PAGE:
On The Hops
Cityscape talks to some of the city’s brewing craftspeople about the reasons for the craft beer boom, their motivations, and a few of their drops to watch out for.
Jumped on the craft beer/boutique beer appreciation train yet? With the number of craft breweries in the country increasing from just 3 around 1980 to closer to 80 today, it’s fair to say our beer horizons have massively expanded, and with increasing numbers of bustling brew-pubs, beer-focussed bars/cafes/restaurants, boutique beer stores and local craft breweries popping up, Christchurch might just be getting ideas about giving Wellington and Nelson run for their money in the contest to be the nation’s craft beer capital.
Local brewers all agree that New Zealand is part of a worldwide surge of interest in craft beer at present, perhaps spurred on in particular locally by the sense that there’s a bit of catching up to do. “I think the main driver is the fact that New Zealand is rediscovering the huge range of styles and flavours that beer has to offer. We no longer think of beer as just the brown fizzy stuff that monopolised the local market in the past” says Three Boys’ Ralph Bungard. Raindog Brewing Co’s Sean Harris concurs, “There’s a world of styles and flavours of beers that craft brewers and consumers are rediscovering that was lost to the corporate pale bland lagers that took over the world in the last century.”
The city’s craft brewers are excited to lead the movement back to variety and quality for the nation’s favourite tipple. “Beer choice in New Zealand has for so long been limited; we are finally enjoying the variety of flavours and styles the rest of the world has been enjoying for so long” says Golden Eagle Brewery’s David Gaughan.
Part of the advantage that craft brewers have is agility, with smaller-scale logistics making it easier to turn out special or seasonal brews and keep the variety that consumers are after coming. “Variety is my inspiration; I love bringing the flavours of the world into my beers and putting my own little twist on the official styles” says David. It’s a rare craft brewer that doesn’t have one secret or seasonal project on the go somewhere. Winter at Three Boys is all about Oyster Stout “…which happens to be New Zealand’s most awarded beer!” Ralph notes proudly. “But we are just in the process of brewing our Red Ale and our Smoked Ale again; they will be great over winter.” Golden Eagle also has a seasonal brew in the pipeline, as David reveals: “We are doing a series of beers termed the 'Four Saisons'. We release our winter variety in July, called Marilyn – an 8.5% dark beer spiced with rum and anise.” At Raindog, it’s not a case of a new brew this winter, but rather some previous hard work now really starting to hit its stride. “My Singularity Imperial Stout has had close to a year of cellaring now and is starting to taste great!” Sean says, bidding us to keep an eye out for 500ml bottles of the brew in question over the colder months.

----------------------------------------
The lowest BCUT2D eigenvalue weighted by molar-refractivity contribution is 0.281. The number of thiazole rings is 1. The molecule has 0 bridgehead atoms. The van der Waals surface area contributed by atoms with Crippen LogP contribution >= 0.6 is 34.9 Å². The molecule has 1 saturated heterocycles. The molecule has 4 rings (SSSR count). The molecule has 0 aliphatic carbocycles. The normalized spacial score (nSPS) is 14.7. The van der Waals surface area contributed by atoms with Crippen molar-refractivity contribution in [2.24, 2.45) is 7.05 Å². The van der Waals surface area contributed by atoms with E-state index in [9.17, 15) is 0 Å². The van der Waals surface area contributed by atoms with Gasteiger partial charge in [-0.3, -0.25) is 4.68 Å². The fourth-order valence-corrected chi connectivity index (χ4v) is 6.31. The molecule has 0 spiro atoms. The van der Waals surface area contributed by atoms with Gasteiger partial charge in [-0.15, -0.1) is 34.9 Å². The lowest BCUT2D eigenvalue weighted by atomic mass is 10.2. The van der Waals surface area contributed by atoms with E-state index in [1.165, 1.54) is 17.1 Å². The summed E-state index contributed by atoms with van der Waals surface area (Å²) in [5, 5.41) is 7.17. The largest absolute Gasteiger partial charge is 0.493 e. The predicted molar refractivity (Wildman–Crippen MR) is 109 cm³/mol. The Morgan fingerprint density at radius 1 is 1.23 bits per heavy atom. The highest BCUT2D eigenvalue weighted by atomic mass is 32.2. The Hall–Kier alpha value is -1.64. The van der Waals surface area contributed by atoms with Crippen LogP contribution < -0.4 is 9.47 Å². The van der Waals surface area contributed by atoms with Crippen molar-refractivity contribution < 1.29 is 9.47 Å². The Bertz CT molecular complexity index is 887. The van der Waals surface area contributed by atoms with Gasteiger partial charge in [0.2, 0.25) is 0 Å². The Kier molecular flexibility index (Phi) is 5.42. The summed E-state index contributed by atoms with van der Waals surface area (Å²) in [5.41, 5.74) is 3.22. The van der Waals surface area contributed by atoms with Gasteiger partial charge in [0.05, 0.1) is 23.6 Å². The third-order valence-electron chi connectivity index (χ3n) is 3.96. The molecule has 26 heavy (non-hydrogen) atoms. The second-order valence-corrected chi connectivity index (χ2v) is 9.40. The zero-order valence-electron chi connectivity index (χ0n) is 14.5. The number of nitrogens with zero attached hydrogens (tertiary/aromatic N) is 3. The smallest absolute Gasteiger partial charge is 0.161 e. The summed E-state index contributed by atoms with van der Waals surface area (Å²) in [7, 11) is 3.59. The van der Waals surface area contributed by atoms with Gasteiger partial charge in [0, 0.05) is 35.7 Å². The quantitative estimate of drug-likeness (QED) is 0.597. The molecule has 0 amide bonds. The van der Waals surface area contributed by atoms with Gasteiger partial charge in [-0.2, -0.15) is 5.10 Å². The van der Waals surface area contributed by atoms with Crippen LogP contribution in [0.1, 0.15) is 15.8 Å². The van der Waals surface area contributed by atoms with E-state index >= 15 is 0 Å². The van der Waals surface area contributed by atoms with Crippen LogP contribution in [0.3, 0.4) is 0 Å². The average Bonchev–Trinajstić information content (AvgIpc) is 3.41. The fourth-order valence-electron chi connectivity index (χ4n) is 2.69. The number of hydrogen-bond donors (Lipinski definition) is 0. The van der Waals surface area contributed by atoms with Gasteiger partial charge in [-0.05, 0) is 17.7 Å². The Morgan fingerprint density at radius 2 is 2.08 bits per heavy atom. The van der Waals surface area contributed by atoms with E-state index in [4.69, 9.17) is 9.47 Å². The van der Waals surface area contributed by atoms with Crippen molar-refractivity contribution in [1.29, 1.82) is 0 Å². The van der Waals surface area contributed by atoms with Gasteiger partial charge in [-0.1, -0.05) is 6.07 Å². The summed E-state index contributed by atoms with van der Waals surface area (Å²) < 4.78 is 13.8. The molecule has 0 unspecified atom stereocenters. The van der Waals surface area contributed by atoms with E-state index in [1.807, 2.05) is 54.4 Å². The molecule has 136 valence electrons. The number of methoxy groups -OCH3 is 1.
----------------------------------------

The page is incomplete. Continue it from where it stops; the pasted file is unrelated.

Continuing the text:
Meet the Makers
Former engineer David Gaughan followed his true passion by creating Golden Eagle brewery in 2010. Golden Eagle’s beers have been making a name for themselves since the get-go, with the likes of The Bitter End (referred to as the most authentic English Bitter in New Zealand), the Big Yank American IPA (a dark, hoppy IPA at 7.5%) and the blacker-than-black Coalface Stout picking up fans both locally and nationally.
Family-owned Three Boys Brewery have made a name for themselves with the personal attention they pay to each of their small-scale brews, carefully mothering each batch until their unfiltered, unpasteurised beer leaves their Ferry Road operation. The goal is a simple one: turning out the best possible beer with the finest possible taste. It’s an approach that’s seen them rack up awards aplenty, and demand for their liquid gold sees it exported as far as the UK.
Raindogs Brewing Co sneak bold and tasty beers out of their shared space with Golden Eagle Brewery on Riccarton Road. Local ingredients are used in the creation of brews like the Apothecary Amber, brewed with Kiwi hops, and the style-bending (and grammatically apt) Oxymoron Black IPA, a hoppy, drinkable IPA-like beer that is nonetheless black as a stout
or porter (drink with your eyes closed to minimise confusion!).
Other local breweries doing the business include Harringtons, Hop Baron, Wigram Brewing Company, Fiasco, Two Thumbs Brewing Co., Monsoon Beer, Pomeroy’s Old Brewery Inn and Ghost Brewing Company.
Once almost the exclusive domain of wine enthusiasts, food matching is now being taken seriously as a discipline for beer too (anything wine can do, beer can do as well!). Here are a